Warming up – a Forms control for receiving text output (part 1)

One of the reasons I got motivated to start writing this blog was a recent spate of questions in the C# newsgroup about networking using .NET. These come up now and then, and I don’t know of any reasonably comprehensive introductory resource specific to networking APIs in .NET.

There are some good resources in the context of the unmanaged Winsock API in Windows, and those would in fact be useful even to someone trying to understand the .NET API. But .NET is subtly different in some ways, and provides easy access to some of the more complicated parts of Winsock in other ways. I think there are books on the topic, but at least the basics of networking in API isn’t really all that complicated. So why not attempt to write up a .NET-specific series of posts that provide the introduction that should have been in the MSDN documentation? (Ironically, MSDN does in fact have over a dozen .NET networking samples, but all are to demonstrate specific technologies or protocols, rather than being suitable as an introduction).

So, what’s that got to do with “a Forms control for receiving text output”? Well, networking applications often send data back and forth, and it’s often nice to have a way to watch the data as it goes by. For this purpose, one could use a ListBox or TextBox and just add new lines of text as they show up. But that brings up another question that I’ve seen at least a couple of times, which is how to get those controls to work more like a typical text output console?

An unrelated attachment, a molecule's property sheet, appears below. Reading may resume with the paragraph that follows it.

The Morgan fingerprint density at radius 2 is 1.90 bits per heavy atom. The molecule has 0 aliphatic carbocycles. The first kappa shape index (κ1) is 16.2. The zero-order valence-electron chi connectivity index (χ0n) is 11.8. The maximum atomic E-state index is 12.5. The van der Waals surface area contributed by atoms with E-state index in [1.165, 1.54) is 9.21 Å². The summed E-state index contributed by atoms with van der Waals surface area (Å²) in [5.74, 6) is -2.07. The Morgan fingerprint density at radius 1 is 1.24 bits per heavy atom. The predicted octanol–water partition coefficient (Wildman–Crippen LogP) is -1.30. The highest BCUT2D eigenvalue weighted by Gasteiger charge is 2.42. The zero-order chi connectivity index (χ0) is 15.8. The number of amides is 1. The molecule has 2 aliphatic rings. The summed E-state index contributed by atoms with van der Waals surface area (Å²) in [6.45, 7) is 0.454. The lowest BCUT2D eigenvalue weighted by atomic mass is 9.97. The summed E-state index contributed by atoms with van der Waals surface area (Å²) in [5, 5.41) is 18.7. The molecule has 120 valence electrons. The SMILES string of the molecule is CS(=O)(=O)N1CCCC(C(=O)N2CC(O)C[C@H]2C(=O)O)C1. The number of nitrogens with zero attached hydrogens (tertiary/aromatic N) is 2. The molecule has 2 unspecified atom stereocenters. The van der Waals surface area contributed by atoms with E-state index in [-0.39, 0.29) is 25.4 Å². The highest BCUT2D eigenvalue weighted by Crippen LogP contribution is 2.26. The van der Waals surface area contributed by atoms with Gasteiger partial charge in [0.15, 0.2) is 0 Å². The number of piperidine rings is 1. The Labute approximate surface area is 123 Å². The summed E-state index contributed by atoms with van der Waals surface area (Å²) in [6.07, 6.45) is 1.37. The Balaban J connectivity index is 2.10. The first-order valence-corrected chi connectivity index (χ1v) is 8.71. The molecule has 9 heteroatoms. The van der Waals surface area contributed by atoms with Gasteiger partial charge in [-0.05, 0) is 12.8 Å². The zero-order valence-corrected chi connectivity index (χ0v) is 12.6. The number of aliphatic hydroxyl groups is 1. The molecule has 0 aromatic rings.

Those controls mostly would work fine, just to get the job done. But what if you want a console with a limited, but large number of lines? These other controls can be a bit unwieldy as they’re not really designed for that purpose. The ListBox only supports selection of entire lines at once, while the TextBox isn’t as good at removing text on a line-by-line basis. What if we could have the best of both worlds?

At the same time, it’s probably helpful to me to not just dive in to the networking stuff, but rather to get a feel for this whole “blog about code” thing with something less ambitious. So, while existing Forms controls would in fact be perfectly sufficient for our needs, a nice simple console-like control gives me an opportunity to “warm up” while at the same time providing a code sample that would be useful not only in any networking samples, but also for some of the other .NET questions I’ve seen having to do with writing custom controls.

For next time: the SimpleConsole class.

Leave a Reply

Your email address will not be published. Required fields are marked *